Note If you do not save the variables and then delete the workspace, you will no longer have access to your variables. You may not realize the importance of variables now, but imagine that you have written a program and after a few days of execution, the output has been obtained. Then losing variables (including output response) will waste your days running!

In addition to the clear command, an icon is provided to clear the workspace. You can delete the workspace by clicking on the icon shown in the image below: clear workspace MATLAB

Note Most MATLAB professionals use the clear and clc commands instead of the shortcut keys.

## Display decimal numbers in MATLAB (MATLAB tricks)

Notice the decimal numbers that were printed today in the MATLAB Command Window (for example, the numbers Neper and Pi). All numbers are up to 4 decimal places only. In fact, MATLAB has done this to prevent long numbers from being displayed. That is, numbers have more than 4 decimal places, but for display, MATLAB shows only 4 digits. This is usually enough to display. But if for any reason you want to see more decimal places, just use the format command in MATLAB. For example, you are a very accurate person and 4 digits is not enough for you! D:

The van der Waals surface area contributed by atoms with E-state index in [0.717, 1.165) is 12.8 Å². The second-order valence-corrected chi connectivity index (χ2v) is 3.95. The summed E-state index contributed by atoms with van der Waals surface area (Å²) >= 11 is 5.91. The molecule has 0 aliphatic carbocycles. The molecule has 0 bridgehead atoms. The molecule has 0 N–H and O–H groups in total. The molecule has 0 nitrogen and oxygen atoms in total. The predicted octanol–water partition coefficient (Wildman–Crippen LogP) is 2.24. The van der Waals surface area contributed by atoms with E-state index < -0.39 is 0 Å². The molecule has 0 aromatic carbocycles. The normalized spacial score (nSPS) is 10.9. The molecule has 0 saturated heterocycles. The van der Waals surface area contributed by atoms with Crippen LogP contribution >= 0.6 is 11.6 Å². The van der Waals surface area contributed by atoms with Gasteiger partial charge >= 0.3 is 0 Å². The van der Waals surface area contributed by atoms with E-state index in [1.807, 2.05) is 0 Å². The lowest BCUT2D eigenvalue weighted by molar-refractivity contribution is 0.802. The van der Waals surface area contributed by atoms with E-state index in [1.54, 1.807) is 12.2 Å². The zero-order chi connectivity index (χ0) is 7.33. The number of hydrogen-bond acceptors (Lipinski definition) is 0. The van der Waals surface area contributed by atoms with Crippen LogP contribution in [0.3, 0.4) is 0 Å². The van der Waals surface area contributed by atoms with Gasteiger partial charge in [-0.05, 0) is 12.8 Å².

The format command has two modes: short or long. By default in MATLAB format it is in short mode. As you can see in the previous sections, in this case only 4 decimal places are shown. If you need more decimal places, you should use long. In this case, the numbers are represented by 15 decimal places. Let’s look at an example; We want to define a variable called x whose value is 25.18648912. Then display it: